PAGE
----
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Jasper candidates sound off on growth, parks, and downtown

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Jasper Council candidates (l-r) Doug Patterson, Dr. Sonny Proctor, Ryan O’Dea and Anne Sneve at Monday’s forum.

 

A Jasper City Council forum held Monday revealed that candidates have platforms that overlap in many areas, with issues like controlled growth, downtown revitalization, improved parks and recreation, more entertainment, job creation, and collaboration as top priorities. 

Two council seats are up for grabs. Incumbent Anne Sneve, who is running for a third term, faces challenger Ryan O’Dea, a 15-year resident of Pickens County. Incumbent Dr. Sonny Proctor, who is running for his first full term after filling one year of an unexpired term, is running against native Pickens County resident Doug Patterson. 

The election will be held Tuesday, Nov. 7. Early voting began Monday.  

Town’s top historic attraction closed most days

Volunteers aging out 

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The Old Jail at the north end of Jasper’s Main Street.

The Old Pickens Jail on Main Street was slated to be open for self-guided tours the weekend of the Marble Festival, but festival-goers who arrived around 2:30 on Saturday were met with a locked door on one of the few days  the historical landmark is open.  

The problem was a shortage of volunteers from the Marble Valley Historical Society, the non-profit that maintains the county-owned building. The few volunteers the 37-year-old organization does have are getting older and many have health issues. That Saturday, for example, the jail was manned with four volunteers in the morning but two had to leave. The rest of the afternoon was handled by member Bob Perdue and his wife who wasn’t feeling well.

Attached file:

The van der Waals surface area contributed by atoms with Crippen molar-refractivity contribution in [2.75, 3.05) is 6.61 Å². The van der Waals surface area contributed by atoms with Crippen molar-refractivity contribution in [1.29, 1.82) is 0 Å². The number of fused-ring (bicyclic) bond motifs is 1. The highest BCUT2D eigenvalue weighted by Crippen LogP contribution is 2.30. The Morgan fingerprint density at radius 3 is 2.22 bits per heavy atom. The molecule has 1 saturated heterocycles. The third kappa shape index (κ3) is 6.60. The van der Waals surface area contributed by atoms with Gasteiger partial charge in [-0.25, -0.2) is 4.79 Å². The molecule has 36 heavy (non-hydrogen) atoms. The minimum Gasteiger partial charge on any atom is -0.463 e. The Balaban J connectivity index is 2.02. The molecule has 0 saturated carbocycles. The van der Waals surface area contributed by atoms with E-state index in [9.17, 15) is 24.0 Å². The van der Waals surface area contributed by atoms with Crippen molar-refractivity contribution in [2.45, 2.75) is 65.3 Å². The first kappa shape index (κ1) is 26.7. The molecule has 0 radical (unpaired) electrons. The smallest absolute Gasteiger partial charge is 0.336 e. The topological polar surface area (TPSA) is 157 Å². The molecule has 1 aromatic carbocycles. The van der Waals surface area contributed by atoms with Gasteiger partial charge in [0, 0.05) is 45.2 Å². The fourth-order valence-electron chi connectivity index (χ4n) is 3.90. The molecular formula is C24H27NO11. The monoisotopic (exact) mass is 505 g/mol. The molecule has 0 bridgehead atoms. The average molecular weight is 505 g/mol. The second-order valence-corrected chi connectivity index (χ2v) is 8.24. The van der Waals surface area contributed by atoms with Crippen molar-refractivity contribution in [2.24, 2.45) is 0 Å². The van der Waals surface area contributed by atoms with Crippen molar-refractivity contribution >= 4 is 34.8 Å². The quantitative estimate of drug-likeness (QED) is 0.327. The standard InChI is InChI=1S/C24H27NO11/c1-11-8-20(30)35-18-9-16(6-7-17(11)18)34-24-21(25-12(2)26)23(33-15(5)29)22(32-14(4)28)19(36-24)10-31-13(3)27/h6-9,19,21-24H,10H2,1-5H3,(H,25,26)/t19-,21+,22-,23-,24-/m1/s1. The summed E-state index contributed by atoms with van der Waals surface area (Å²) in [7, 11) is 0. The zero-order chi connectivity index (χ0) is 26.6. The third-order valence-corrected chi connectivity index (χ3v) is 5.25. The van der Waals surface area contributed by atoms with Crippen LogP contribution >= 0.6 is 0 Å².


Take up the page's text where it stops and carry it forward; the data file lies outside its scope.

Pickens native hired as Bent Tree general manager

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 Bent Tree’s new GM Tom Fowler

 

        Tom Fowler, a Pickens native, has been hired as the general manager of the Bent Tree community, a place where he worked more than 20 years ago on the golf course.

Fowler began working on the Bent Tree golf course while in high school during the late 1980s and later worked as the assistant pro there during the 1990s.

        See full story in this week's print or online editions. 

Tiny home trend reaches north Georgia

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Angela Reinhardt / Photo

  People lined up to get a peek inside at the Tiny Home Mountain Festival in Ellijay on September 23 and 24. Tiny homes are gaining popularity across the country. 

Last weekend a slew of tiny houses descended on Ellijay in the aptly-titled Tiny Home Mountain Festival, the first of its kind in this area. 

Over the course of the two-day event, people were invited to get up close and personal with a trend that’s anything but tiny, now the subject of several popular television shows like Tiny House Hunters, Tiny House Nation, and Tiny House, Big Living.

Festival goers, which included tiny house advocates and people there to feed their curiosity, toured tiny homes on wheels and tiny homes that could be built on foundations. Prices ranged from around $15,000 for a 500-square-foot shell, to models that were exquisitely crafted and fully-furnished with a price tag of over $100,000. The homes utilized innovative ways to save space, from folding wall tables, to pocket doors, to a machine that’s a washer and dryer in one. 

Two injured on haunted hayride

Owners “heartbroken” about accident, want to regain public’s trust

 

         According to a Pickens County Sheriff’s Office report, two people were injured in an accident at Devil’s Shadow Haunted Hayride at approximately 9:15 p.m. on Saturday, Oct. 14. 

The report states that a trailer carrying passengers came loose from a tractor and crashed into a tree. The responding officer states that when he arrived the trailer was “sitting upright with the rear end sitting against trees,” and that a Charles Amos and Mary Amos Williams were sitting at the rear of the trailer. They were the only  injured persons noted in the incident report.

         See full story in this week's print or online editions.